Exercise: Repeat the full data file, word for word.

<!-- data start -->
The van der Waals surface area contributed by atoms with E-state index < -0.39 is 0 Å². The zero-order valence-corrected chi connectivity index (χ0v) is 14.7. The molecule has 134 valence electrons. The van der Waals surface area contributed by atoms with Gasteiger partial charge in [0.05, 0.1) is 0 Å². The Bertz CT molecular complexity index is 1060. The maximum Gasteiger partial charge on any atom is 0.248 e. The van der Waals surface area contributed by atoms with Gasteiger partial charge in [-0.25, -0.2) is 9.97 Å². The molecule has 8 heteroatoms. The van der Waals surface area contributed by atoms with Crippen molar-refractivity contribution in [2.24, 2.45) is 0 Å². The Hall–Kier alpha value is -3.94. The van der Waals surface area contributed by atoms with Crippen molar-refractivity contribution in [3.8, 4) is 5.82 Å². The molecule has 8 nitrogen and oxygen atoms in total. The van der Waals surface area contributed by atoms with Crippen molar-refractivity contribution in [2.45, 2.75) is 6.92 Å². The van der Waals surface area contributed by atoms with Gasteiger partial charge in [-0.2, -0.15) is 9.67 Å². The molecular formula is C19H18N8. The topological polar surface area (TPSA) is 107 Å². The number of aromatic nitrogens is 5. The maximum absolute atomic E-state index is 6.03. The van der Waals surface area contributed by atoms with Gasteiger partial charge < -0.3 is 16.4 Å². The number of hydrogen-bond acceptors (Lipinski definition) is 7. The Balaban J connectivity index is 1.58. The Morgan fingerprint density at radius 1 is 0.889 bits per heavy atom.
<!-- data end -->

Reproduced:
The van der Waals surface area contributed by atoms with E-state index < -0.39 is 0 Å². The zero-order valence-corrected chi connectivity index (χ0v) is 14.7. The molecule has 134 valence electrons. The van der Waals surface area contributed by atoms with Gasteiger partial charge in [0.05, 0.1) is 0 Å². The Bertz CT molecular complexity index is 1060. The maximum Gasteiger partial charge on any atom is 0.248 e. The van der Waals surface area contributed by atoms with Gasteiger partial charge in [-0.25, -0.2) is 9.97 Å². The molecule has 8 heteroatoms. The van der Waals surface area contributed by atoms with Crippen molar-refractivity contribution in [2.24, 2.45) is 0 Å². The Hall–Kier alpha value is -3.94. The van der Waals surface area contributed by atoms with Crippen molar-refractivity contribution in [3.8, 4) is 5.82 Å². The molecule has 8 nitrogen and oxygen atoms in total. The van der Waals surface area contributed by atoms with Crippen molar-refractivity contribution in [2.45, 2.75) is 6.92 Å². The van der Waals surface area contributed by atoms with Gasteiger partial charge in [-0.2, -0.15) is 9.67 Å². The molecular formula is C19H18N8. The topological polar surface area (TPSA) is 107 Å². The number of aromatic nitrogens is 5. The maximum absolute atomic E-state index is 6.03. The van der Waals surface area contributed by atoms with Gasteiger partial charge < -0.3 is 16.4 Å². The number of hydrogen-bond acceptors (Lipinski definition) is 7. The Balaban J connectivity index is 1.58. The Morgan fingerprint density at radius 1 is 0.889 bits per heavy atom.